10 years ago

All aboard: For the first time in over 50 years, a a railway carriage arrived at Bellingham station. The first of two 1957 Mark 1 carriages was delivered to the village's Heritage Centre, and was placed on the tracks.

Sad day: Allendale's only bank was closing its doors for good. The Lloyds TSB branch was the last survivor in a village which previously had three banks.

25 years ago

Big circulation: Back in 1996, the Hexham Courant claimed to reach over 51,000 people ever week, during an era before online publishing and social media were at the heart of everyday life.

Duck devastation: Residents of Wark were furious after the death of one of the village’s most popular characters - Horace the goose. The much-loved bird, which had live on the River North Tyne in the village for a number of years, was gunned down by a wildfowler.

School anomaly: Over £87 million was being allocated to first, middle, high and special schools in Northumberland. But the allocation threw up some anomalies in some Tynedale schools where the amount given to spend per pupil ranged from around £1,200 up to a massive £8,000.

50 years ago

Damning verdict: A report was sent to the director of public prosecutions into allegations of dishonesty and criminality, after an investigation into the affairs of Prudhoe Urban Council. The report revealed “overpayments” and “weaknesses” in administrative arrangements, as well as ‘an unusually high number of mistakes’ in relation to accounts. The report could be purchased by Prudhoe electors for 50p a copy, it was claimed.

Lick that: The 22nd annual convention of the North of England Philatelic Association took place. To mark the day, unique Hexham Abbey covers and cancellations for stamp collections were introduced. Mr A. L. Soulsby, president of the Hexham society, said that 1,180 items of mail, addressed to all parts of the world, had received the special mark.

Forest fire: Firemen with seven appliances from five brigades, aided by 50 forestry workers, fought a huge fire in the Harwood Forest, near Kirkwhelpington.

75 years ago

Ever-present: The oldest member of Prudhoe Urban Council, 78-year-old Coun. John Cameron, was the only councillor never to miss a meeting throughout the year.

Welcome home: Hexham Inner Wheel Club paid out £5 to to each of 62 prisoners of war on their return to Hexham.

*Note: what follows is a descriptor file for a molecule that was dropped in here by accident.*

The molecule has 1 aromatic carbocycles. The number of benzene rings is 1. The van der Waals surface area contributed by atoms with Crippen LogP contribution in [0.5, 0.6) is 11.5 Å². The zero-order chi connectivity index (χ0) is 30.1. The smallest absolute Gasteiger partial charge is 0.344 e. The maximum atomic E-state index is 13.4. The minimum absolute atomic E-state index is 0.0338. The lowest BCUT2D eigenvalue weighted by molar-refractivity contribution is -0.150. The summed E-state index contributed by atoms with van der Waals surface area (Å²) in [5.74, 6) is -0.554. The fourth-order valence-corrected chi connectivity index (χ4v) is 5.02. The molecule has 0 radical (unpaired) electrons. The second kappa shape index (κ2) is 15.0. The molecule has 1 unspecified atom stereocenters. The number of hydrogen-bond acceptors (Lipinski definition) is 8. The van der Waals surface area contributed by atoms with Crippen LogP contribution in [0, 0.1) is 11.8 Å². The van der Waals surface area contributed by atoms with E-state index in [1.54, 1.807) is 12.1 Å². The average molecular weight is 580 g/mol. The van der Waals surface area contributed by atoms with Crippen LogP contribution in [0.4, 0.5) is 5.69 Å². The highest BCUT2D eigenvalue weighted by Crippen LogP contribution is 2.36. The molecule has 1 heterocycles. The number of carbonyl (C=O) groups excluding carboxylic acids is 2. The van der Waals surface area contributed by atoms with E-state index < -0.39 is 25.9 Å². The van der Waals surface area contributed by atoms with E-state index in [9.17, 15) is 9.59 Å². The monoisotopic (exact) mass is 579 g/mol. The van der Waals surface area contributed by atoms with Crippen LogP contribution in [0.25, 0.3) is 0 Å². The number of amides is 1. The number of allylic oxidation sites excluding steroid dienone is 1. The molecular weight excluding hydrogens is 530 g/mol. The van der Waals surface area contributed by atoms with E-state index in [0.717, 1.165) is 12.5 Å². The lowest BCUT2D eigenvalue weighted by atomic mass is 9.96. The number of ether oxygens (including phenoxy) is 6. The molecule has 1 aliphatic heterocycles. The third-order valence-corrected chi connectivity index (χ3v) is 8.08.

Goal-fest: In a remarkable Hexham Hospital Cup football semi-final replay, Hexham Hearts and Acomb Welfare were drawing 5-5 at full time, but Hexham went on to win 8-5 to earn the right to meet Mickley Athletic in the final.

100 years ago

Driving force: A new venture was started in Hexham by Mr. W. Hunter, auctioneer, in conducting a sale of motor cars, which took place on the Council Motor Stand, Priestpopple. One farmer out for the day became the possessor of a motor car in good running order, at the extravagant sum of £45.

New structure: The annual meeting of the Unionist Association of Hexham was held at the town’s Unionist Club. The annual report revealed that a women’s divisional council had been formed. It was reported that the women had decided to contribute towards the upkeep of the central organisation.

Church fund-raiser: A sale of work in connection with the Allendale Methodist Church was held in the Wesleyan School room in order to defray the cost of a recent renovation to the church. More than £50 was raised.

125 years ago

First class: The accommodation at Prudhoe’s post office was substantially improved when the adjoining cottage was fitted up in such a manner to give increased facilities to the public, and also to give the officials a chance to cope with the growing business of the district.

Brass aplenty: A meeting of the Haydon Bridge Flower Show committee was held in the Shaftoe Grammar School, where it was decided to hold a brass band contest in connection with the annual flower show. £42 10s would be given out in prizes.

150 years ago

Easter treat: Teachers of the Wesleyan Sabbath School at Wylam gave the children their annual treat on Good Friday. Over 100 were regaled with tea, buns and oranges, and an enjoyable evening was spend in a field adjoining the chapel. A public tea party followed, where children sang several melodies.